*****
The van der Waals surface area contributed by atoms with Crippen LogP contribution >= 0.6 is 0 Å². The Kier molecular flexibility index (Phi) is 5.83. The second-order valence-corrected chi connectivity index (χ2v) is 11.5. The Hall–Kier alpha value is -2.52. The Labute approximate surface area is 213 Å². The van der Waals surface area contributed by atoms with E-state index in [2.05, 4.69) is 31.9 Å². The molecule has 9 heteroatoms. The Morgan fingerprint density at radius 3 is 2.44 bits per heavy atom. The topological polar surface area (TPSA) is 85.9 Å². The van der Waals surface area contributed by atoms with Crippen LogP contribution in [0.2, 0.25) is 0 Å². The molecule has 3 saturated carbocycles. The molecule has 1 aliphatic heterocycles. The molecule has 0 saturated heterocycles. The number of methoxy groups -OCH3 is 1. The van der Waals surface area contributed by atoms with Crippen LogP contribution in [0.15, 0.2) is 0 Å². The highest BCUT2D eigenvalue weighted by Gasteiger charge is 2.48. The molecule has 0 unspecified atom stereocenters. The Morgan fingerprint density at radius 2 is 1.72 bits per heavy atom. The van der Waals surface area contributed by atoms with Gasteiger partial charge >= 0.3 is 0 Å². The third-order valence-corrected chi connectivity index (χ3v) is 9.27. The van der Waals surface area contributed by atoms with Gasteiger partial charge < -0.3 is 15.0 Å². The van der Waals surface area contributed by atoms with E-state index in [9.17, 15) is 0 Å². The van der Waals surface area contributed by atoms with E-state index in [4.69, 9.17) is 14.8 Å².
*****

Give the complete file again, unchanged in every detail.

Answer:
The van der Waals surface area contributed by atoms with Crippen LogP contribution >= 0.6 is 0 Å². The Kier molecular flexibility index (Phi) is 5.83. The second-order valence-corrected chi connectivity index (χ2v) is 11.5. The Hall–Kier alpha value is -2.52. The Labute approximate surface area is 213 Å². The van der Waals surface area contributed by atoms with E-state index in [2.05, 4.69) is 31.9 Å². The molecule has 9 heteroatoms. The Morgan fingerprint density at radius 3 is 2.44 bits per heavy atom. The topological polar surface area (TPSA) is 85.9 Å². The van der Waals surface area contributed by atoms with Crippen LogP contribution in [0.2, 0.25) is 0 Å². The molecule has 3 saturated carbocycles. The molecule has 1 aliphatic heterocycles. The molecule has 0 saturated heterocycles. The number of methoxy groups -OCH3 is 1. The van der Waals surface area contributed by atoms with Crippen LogP contribution in [0.15, 0.2) is 0 Å². The highest BCUT2D eigenvalue weighted by Gasteiger charge is 2.48. The molecule has 0 unspecified atom stereocenters. The Morgan fingerprint density at radius 2 is 1.72 bits per heavy atom. The van der Waals surface area contributed by atoms with Gasteiger partial charge >= 0.3 is 0 Å². The third-order valence-corrected chi connectivity index (χ3v) is 9.27. The van der Waals surface area contributed by atoms with Gasteiger partial charge < -0.3 is 15.0 Å². The van der Waals surface area contributed by atoms with E-state index in [9.17, 15) is 0 Å². The van der Waals surface area contributed by atoms with E-state index in [4.69, 9.17) is 14.8 Å².